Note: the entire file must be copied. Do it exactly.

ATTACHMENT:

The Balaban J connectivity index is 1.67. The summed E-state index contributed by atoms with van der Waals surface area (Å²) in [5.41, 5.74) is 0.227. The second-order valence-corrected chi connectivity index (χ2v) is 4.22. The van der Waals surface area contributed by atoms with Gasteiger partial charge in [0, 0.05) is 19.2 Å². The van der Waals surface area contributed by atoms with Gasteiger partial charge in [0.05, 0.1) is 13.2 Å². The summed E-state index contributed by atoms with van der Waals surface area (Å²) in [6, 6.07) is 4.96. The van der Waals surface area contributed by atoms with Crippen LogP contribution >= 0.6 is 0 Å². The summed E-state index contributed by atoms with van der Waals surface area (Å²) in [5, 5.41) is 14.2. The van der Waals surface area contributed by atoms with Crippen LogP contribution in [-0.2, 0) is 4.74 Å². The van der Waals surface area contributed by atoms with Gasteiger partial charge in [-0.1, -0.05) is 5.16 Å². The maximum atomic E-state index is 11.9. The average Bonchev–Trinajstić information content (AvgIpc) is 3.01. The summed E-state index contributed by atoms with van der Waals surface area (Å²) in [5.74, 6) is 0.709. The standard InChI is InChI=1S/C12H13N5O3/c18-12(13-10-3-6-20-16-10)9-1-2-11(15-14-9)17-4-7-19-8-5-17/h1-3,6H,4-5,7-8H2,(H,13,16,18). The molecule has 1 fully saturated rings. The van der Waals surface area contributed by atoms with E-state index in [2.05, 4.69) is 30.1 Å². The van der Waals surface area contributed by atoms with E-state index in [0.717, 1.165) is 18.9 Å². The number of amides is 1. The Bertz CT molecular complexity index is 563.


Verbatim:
The Balaban J connectivity index is 1.67. The summed E-state index contributed by atoms with van der Waals surface area (Å²) in [5.41, 5.74) is 0.227. The second-order valence-corrected chi connectivity index (χ2v) is 4.22. The van der Waals surface area contributed by atoms with Gasteiger partial charge in [0, 0.05) is 19.2 Å². The van der Waals surface area contributed by atoms with Gasteiger partial charge in [0.05, 0.1) is 13.2 Å². The summed E-state index contributed by atoms with van der Waals surface area (Å²) in [6, 6.07) is 4.96. The van der Waals surface area contributed by atoms with Crippen LogP contribution >= 0.6 is 0 Å². The summed E-state index contributed by atoms with van der Waals surface area (Å²) in [5, 5.41) is 14.2. The van der Waals surface area contributed by atoms with Crippen LogP contribution in [-0.2, 0) is 4.74 Å². The van der Waals surface area contributed by atoms with Gasteiger partial charge in [-0.1, -0.05) is 5.16 Å². The maximum atomic E-state index is 11.9. The average Bonchev–Trinajstić information content (AvgIpc) is 3.01. The summed E-state index contributed by atoms with van der Waals surface area (Å²) in [5.74, 6) is 0.709. The standard InChI is InChI=1S/C12H13N5O3/c18-12(13-10-3-6-20-16-10)9-1-2-11(15-14-9)17-4-7-19-8-5-17/h1-3,6H,4-5,7-8H2,(H,13,16,18). The molecule has 1 fully saturated rings. The van der Waals surface area contributed by atoms with E-state index in [2.05, 4.69) is 30.1 Å². The van der Waals surface area contributed by atoms with E-state index in [0.717, 1.165) is 18.9 Å². The number of amides is 1. The Bertz CT molecular complexity index is 563.